If you are only familiar with the Disney film of 1940, you would be surprised to read the original text, which is Grimmian graphic, frightening, centers on physical abuse, poverty, hunger and a brutal society, ultimately leading up to Pinocchio being hung to death. That being said, the text is tempered with moments of lightheartedness, amusement, humor and grandly sarcastic.

Diametrically opposite from the original text, the Disney film is given the Hollywood sanitization, but is visually stunning with a great score including the standards, “
Hi-Diddle-Dee-Dee”, “I've Got No Strings”, “Give a Little Whistle” and the still iconic, “When You Wish Upon a Star”, which help to temper some of the gross characterizations of the character, “Stromboli” who may play with a broad Italian accent, but is clearly illustrated a propagandized Nazi Jew, with hook nose and Semitic complexion. As America was entering the war, it’s odd to see such an offensive characterization coming out of the Disney Studios.

Pinocchio includes a complex web of moral questions. Critics have noted its antiauthoritarian/parental tone, the contrast between wealth and poverty, and distaste for the hypocrisy of the judicial system. When a moralizing cricket gets in Pinocchio’s face, it is squashed. This did not occur to Jiminy Cricket in the Disney version. Eventually Pinocchio grows from an egoistic child, guided by the pleasure principle, into an adult who understands the feelings of other people.

Without giving too much away, the original Collodi text opens up on a distraught Gepetto, weeping inconsolably over his wife’s grave; she has died in childbirth along with her infant son, thus assuring the end of Geppetto’s lineage. Gepetto, who is poverty stricken cannot afford flowers to decorate the grave, so he plants some pine seeds, hoping a pine tree will grow to shelter his wife and child’s grave in the heat of summer, and provide warmth in the winter months. Gepetto dutifully visits the grave for years and years, watering the seedling with his tears, until the tree grows to maturity. Then one day Gepetto believes, he hears his son’s voice falling him from the grave, but Gepetto is mistaken, his son is calling him from the tree. Gepetto realizes that the power of his love is transformative and helped to create a faux child. As if the tree’s roots have penetrated the pine coffin and released his dead child’s soul. The child instructs him to cut off a knotted limb that looks eerily like a face with nose and carve himself a wooden child. Gepetto in an act of desperation goes about creating a young boy, a wooden puppet approximate how old his son would have been.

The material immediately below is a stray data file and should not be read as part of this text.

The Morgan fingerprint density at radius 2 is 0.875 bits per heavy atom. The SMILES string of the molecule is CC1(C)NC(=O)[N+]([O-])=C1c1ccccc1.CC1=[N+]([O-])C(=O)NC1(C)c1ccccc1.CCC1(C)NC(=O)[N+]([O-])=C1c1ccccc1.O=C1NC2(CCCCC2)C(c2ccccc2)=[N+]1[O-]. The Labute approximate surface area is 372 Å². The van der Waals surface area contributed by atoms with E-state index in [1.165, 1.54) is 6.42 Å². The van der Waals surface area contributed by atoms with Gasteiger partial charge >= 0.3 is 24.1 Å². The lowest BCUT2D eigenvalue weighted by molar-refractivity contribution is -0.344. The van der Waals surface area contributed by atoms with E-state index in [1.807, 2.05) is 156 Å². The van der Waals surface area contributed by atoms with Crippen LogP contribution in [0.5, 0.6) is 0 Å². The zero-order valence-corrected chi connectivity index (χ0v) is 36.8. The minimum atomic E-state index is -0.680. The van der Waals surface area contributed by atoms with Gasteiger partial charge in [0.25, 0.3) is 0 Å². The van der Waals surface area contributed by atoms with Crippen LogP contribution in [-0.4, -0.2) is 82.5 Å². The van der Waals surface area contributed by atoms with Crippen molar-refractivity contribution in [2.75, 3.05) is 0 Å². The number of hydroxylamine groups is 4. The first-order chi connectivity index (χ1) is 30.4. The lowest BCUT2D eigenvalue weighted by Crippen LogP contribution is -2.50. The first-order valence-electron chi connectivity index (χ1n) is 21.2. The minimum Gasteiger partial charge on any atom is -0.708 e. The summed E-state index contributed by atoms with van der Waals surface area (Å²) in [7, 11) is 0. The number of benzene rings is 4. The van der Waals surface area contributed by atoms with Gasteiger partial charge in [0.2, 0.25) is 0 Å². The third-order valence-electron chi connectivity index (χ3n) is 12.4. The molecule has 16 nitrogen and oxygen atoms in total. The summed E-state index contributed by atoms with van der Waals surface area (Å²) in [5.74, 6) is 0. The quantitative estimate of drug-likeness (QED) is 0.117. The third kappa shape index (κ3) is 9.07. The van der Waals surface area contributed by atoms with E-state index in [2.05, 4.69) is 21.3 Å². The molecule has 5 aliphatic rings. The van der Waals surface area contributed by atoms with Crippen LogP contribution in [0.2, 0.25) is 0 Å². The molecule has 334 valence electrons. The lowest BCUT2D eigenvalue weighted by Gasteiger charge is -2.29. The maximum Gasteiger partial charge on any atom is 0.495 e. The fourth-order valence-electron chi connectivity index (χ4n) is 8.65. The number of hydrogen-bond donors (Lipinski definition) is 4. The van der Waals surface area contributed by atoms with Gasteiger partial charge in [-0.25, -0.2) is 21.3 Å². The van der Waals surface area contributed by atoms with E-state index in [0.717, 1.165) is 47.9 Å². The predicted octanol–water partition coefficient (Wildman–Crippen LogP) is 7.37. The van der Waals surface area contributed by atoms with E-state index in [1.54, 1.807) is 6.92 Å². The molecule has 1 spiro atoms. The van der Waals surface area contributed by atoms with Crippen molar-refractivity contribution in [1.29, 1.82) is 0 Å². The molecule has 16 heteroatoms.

From a distance, we are introduced to the Blue Fairy who has had a hand in creating this magic. The Blue Fairy is like a surrogate mother, dressed in blue like the Virgin Mother, and like the Virgin Mother somehow capable of creating life. The puppet's birth is accomplished without any maternal involvement, but his rebirth, and eventual elevation to full human status takes place under the sign of the mother, as if Collodi realized that a motherless creation is inevitably monstrous (à la Frankenstein) and doomed to exclusion from humanity.

Pinocchio perfectly symbolizes the dual nature of man; there’s our physical self, and our spiritual self. Pinocchio doesn’t actually transform into a real boy until he has gone through many trials and tribulations, what are rights of passage, and eventually learns to control himself, and express his more virtuous traits. Similar to the way Massai warriors are sent out to prove their manhood. In the majority of the story, Pinocchio is naive, lazy, dishonest and indifferent to the needs of others. Yes, he promises to change when he is shown the error of his ways, but invariably he makes the same mistakes.

Collodi would have been a devout Catholic, and taught that it is the soul or spirit was created in God’s image. We are designed to realize that this is our true identity. In fact, we need to know that we are not solely physical beings who have a soul, but rather we are souls who have a physical being through which we act in this world.“

“A thousand woodpeckers flew in through the window and settled themselves on Pinocchio's nose.” Carlo Collodi

One of the most potent images presented in Pinocchio is that his nose grows whenever he tells a lie. A device that nearly every parent has adopted at some point to discourage their children from lying. It’s an ingenious metaphor to demonstrate that there is something in us that wants to get caught. Many men will cop to acknowledging that they are not the most versatile liars.

Like many men who feel that their life is a façade, a pretence, Pinocchio is wooden, stiff and not fully actualized. He is psychologically frozen. Pinocchio is afraid of being laughed at. When Pinocchio is transformed into a real boy, it occurs through throw the power of love and redemption. It’s transactional. But there is not a happy ending, reality is fraught is substantive problems.

“How ridiculous I was as a Marionette! And how happy I am, now that I have become a real boy!” Carlo Collodi